Opposition leader Ed Miliband has pledged to release Birmingham and the big cities from the stranglehold of Government control if he wins the next election.
The Labour leader declared himself a great supporter of Lord Heseltine’s No Stone Unturned report in which they called for more political power and budgets to be devolved from Whitehall to the regions.
Birmingham is among the group of UK cities pushing for greater freedom and funding for tranpsort, public services and infrastructure arguing they are better placed to make key decisions than Government civil servants.
And Lord Heseltine made that case that cities and regions given this freedom will use it more effectively to drive economic growth and create wealth.
It was also designed to rebalance the national economy away from the current concentration on London and the South East.
Mr Miliband, during a visit to Birmingham, said he would look to support that agenda in Government, especially as the Coalition Government’s response was widely regarded as poor. Mr Miliband said: “We’re very enthusiastic about that agenda. Just because it was driven by Michael Heseltine it doesn’t mean it was wrong. It actually has a lot going for it. We’ve got Lord Adonis who has done work in Birmingham and work for us on this agenda.
“He’s looking at how we strengthen cities like Birmingham, how we give them the power. And those powers aren’t hoarded in Whitehall as they are at the moment.
“This is an agenda we are keen to put forward in the future.”
Although the Coalition Government accepted 81 out of 89 of Lord Heseltine’s recommendations, it was roundly criticised for failing to back it with funding.
Only £2 billion out of Lord Heseltine’s recommended £49 billion of Government funding over four years is set to be devolved to the Single Local Growth Funds – from which all UK regions can make bids.
Local authorities and Local Enterprise Partnerships have been underwhelmed by the commitment.
Lord Adonis has already stated he would push the Heseltine agenda further under a Labour Government. But this is the clearest indication that the Labour leader shares that view.
Mr Miliband offered more support to council leader Sir Albert Bore and his beleaguered Labour administration as they struggle with an expected £119 million budget reduction in 2014/15 and more to follow in the years ahead.
He said: “Birmingham’s got a very strong case about a fair formula and fair funding. My colleagues in Birmingham are rightly pointing out they feel very hard done by compared to other parts of the country. I think it’s absolutely right the job Sir Albert Bore is doing making his case to central Government, and we are sympathetic to that case.”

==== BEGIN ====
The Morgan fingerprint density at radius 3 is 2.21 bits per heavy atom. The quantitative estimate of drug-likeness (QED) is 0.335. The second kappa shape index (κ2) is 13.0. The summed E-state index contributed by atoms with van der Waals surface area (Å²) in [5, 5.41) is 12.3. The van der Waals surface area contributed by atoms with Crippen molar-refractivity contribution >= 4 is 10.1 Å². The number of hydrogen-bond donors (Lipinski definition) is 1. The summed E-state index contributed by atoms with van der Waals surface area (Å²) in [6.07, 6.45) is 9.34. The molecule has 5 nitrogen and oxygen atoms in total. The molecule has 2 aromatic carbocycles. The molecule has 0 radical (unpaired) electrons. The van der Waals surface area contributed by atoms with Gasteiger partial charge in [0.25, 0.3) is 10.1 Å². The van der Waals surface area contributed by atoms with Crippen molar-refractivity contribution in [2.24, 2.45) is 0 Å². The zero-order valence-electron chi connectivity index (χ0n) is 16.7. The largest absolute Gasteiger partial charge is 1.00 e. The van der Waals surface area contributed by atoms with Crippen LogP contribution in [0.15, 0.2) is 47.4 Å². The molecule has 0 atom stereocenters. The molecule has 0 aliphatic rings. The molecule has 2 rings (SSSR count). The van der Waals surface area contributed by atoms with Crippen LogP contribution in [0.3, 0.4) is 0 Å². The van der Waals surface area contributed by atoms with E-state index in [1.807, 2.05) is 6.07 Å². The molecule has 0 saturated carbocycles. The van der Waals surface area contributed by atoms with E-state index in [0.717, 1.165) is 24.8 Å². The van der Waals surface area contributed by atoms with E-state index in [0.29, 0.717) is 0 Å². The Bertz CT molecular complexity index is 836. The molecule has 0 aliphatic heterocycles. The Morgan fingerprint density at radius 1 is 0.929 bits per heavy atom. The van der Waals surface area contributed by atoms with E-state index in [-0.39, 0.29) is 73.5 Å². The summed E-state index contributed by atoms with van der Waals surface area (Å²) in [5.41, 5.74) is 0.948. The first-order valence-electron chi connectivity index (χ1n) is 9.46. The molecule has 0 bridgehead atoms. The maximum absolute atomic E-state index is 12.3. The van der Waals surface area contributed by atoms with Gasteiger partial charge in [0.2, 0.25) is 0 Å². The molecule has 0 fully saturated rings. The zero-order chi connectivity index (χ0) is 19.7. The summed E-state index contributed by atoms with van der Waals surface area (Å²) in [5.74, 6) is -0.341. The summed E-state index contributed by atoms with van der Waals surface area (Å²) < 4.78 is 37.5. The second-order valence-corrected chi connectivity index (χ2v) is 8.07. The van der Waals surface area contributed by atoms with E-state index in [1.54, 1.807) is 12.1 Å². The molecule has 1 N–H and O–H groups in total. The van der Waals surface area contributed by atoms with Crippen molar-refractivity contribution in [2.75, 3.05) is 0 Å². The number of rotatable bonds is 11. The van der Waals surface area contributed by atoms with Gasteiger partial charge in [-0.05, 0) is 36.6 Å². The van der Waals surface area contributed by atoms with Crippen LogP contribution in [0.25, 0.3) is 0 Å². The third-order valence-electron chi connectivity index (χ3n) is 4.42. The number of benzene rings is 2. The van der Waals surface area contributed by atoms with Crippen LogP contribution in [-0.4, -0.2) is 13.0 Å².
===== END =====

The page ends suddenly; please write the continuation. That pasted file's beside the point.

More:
More optimistic members of the local Labour group are hoping for a change in fortunes should they win the 2015 general election, but Sir Albert has previously warned them that a Labour government is unlikely to make a great change to spending plans until 2016 at the earliest, by which time massive cuts would have been implemented.
Mr Miliband used his visit to Birmingham to further push his campaign over energy prices.
He met a couple from Erdington who complained that they cannot afford to heat the home they share with their daughter and 21-month-old grandson.
Barbara Brown, 65, has recently come through a two-year battle with bowel cancer, while husband Jim has recently retired after 42 years as a bus driver with National Express West Midlands.
Mr Miliband said they perfectly illustrated the people up and down the country who are being hit by the ‘cost of living crisis’.
The main parties are competing to establish their credentials as the ones who will take on the energy companies and cut fuel bills. Labour snatched the initiative by announcing a price freeze if elected in 2015. Chancellor George Osborne is expected to outline his proposals in the Autumn Statement.
There has also been widespread outcry after npower announced that call centres in Oldbury and Stoke-on-Trent are on a list of national closures with the loss of 950 jobs in the West Midlands. The jobs are being transferred to India.
Mr Miliband ruled out re-nationalisation of the energy companies saying it would cost too much to buy them back.